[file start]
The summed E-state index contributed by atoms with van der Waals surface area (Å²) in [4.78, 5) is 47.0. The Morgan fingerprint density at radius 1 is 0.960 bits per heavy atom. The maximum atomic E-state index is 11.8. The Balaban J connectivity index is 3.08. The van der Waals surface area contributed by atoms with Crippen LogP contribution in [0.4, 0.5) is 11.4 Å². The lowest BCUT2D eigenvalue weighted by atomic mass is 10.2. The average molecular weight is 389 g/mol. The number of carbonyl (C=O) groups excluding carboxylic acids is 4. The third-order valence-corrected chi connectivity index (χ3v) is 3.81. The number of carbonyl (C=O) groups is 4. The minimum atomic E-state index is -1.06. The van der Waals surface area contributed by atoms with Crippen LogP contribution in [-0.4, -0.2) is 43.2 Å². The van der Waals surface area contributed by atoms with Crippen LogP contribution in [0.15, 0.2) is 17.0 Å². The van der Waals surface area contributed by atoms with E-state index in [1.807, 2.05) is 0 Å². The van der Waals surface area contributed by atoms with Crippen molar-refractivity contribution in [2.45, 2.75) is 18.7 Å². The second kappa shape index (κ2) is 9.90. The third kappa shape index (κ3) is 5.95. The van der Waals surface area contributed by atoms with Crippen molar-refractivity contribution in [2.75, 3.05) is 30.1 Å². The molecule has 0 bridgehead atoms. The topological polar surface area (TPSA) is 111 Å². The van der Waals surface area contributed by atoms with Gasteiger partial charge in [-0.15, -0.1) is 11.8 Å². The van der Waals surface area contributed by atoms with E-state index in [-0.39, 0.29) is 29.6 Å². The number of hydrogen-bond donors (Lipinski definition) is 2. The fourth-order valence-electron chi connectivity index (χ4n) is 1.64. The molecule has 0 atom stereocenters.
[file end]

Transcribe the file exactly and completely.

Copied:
The summed E-state index contributed by atoms with van der Waals surface area (Å²) in [4.78, 5) is 47.0. The Morgan fingerprint density at radius 1 is 0.960 bits per heavy atom. The maximum atomic E-state index is 11.8. The Balaban J connectivity index is 3.08. The van der Waals surface area contributed by atoms with Crippen LogP contribution in [0.4, 0.5) is 11.4 Å². The lowest BCUT2D eigenvalue weighted by atomic mass is 10.2. The average molecular weight is 389 g/mol. The number of carbonyl (C=O) groups excluding carboxylic acids is 4. The third-order valence-corrected chi connectivity index (χ3v) is 3.81. The number of carbonyl (C=O) groups is 4. The minimum atomic E-state index is -1.06. The van der Waals surface area contributed by atoms with Crippen LogP contribution in [-0.4, -0.2) is 43.2 Å². The van der Waals surface area contributed by atoms with Crippen LogP contribution in [0.15, 0.2) is 17.0 Å². The van der Waals surface area contributed by atoms with E-state index in [1.807, 2.05) is 0 Å². The van der Waals surface area contributed by atoms with Crippen molar-refractivity contribution in [2.45, 2.75) is 18.7 Å². The second kappa shape index (κ2) is 9.90. The third kappa shape index (κ3) is 5.95. The van der Waals surface area contributed by atoms with Crippen molar-refractivity contribution in [2.75, 3.05) is 30.1 Å². The molecule has 0 bridgehead atoms. The topological polar surface area (TPSA) is 111 Å². The van der Waals surface area contributed by atoms with Gasteiger partial charge in [-0.15, -0.1) is 11.8 Å². The van der Waals surface area contributed by atoms with E-state index in [-0.39, 0.29) is 29.6 Å². The number of hydrogen-bond donors (Lipinski definition) is 2. The fourth-order valence-electron chi connectivity index (χ4n) is 1.64. The molecule has 0 atom stereocenters.